A Beginning Rooted in Faith
The First Decade
The story of Catholic Charities begins with the first words of the Gospel of St. John.
“The Word was made flesh and lived among us.”
Each day, month, generation and century is marked by the reality of those words. All who serve the needs of our sisters and brothers, who are the most needy among us, are the hands and feet and heart of Catholic Charities, the face of Jesus. The following summary of events cannot tell the full story of Catholic Charities over the past 100 years. It is a work in progress. We invite readers to share their stories and photos with the Four County Catholic.
Catholic Charities in the Diocese of Norwich traces its birth to 1921 in New London, the port city of Eastern Connecticut. It had experienced in the late 1800s into the 1900s the arrival of hundreds of immigrants from Europe, fleeing from famine and revolutions. As the home of the Navy’s submarine base and Coast Guard Academy, New London was and is a cosmopolitan city.
The people of Connecticut were suffering the effects of World War I and the 1918 Spanish flu pandemic that left many poor and orphaned. The “grip,” as it was called, was first reported in New London in September 1918. Within a week it spread up the Thames River Valley and throughout the state and by 1919 it suddenly disappeared, mutating into less severe illnesses. Eastern Connecticut suffered the loss of 600 people, mostly working men, ages 25 to 40. In its wake, it left children without one or both parents, many without incomes, life’s necessities. The St. Vincent de Paul Society, along with other parish charities, provided everything they could.
The parishioners of New London’s St. Mary Star of the Sea Church on Huntington Avenue, as well as many others in Eastern Connecticut and throughout the state, opened their doors, hearts and wallets to help their sisters and brothers in need. Special was a group of Catholic women, mothers, single career women, teachers, nurses and homemakers. Their pastor, Father Timothy M. Crowley, encouraged them in their social activities and various ministries to the community. They gathered regularly for social activities and raised money for parish and civic needs, including soup kitchens, homes for orphans, assistance to widows, elderly people and the unemployed, families, and medical help. They called themselves The Crowley Club in honor of Fr. Crowley, who supported their efforts. At the same time, the Council of Catholic Women was being established throughout the country, motivated by the adoption in 1920 of the 19th Amendment to the U.S. Constitution, which guaranteed women the right to vote.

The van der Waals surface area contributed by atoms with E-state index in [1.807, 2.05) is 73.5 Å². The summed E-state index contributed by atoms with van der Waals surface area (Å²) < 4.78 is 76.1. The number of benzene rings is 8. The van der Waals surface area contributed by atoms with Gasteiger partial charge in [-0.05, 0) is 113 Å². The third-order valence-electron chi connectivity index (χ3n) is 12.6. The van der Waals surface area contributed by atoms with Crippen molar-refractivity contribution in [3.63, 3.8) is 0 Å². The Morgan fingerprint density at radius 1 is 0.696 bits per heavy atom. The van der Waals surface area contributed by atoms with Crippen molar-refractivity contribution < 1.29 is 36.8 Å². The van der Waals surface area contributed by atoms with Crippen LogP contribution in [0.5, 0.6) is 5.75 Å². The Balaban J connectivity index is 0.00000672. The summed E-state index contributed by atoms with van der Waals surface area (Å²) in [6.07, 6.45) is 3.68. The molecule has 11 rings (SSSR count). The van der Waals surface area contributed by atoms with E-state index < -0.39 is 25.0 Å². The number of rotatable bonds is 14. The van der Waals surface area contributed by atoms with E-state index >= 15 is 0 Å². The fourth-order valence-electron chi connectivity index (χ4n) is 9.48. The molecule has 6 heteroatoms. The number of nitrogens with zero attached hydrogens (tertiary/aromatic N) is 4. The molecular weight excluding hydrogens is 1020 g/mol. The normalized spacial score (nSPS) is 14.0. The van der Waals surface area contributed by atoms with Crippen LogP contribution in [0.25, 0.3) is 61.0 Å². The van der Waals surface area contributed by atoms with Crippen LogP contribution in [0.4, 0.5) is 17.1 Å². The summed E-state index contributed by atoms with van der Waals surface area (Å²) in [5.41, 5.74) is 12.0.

In 1920, Hartford’s Bishop John J. Nilan, whose jurisdiction encompassed all of Connecticut, established the Hartford Diocesan Bureau of Social Services. Its purpose was to coordinate and give direction to the social action efforts of all charities in Connecticut. Ten years previously, The National Council of Catholic Charities (NCCC) had been established in 1910 at The Catholic University of America in Washington, DC. The dignity of the human person was central to the Church’s mission, and preferential options for the poor became a watch word. A main goal was to educate social workers so that people in need could be given the best help possible. Father Matthew J. Judge, Hartford Diocesan Bureau’s Director, recognized the need to combine outreach services of Catholic charities with public non-sectarian agencies.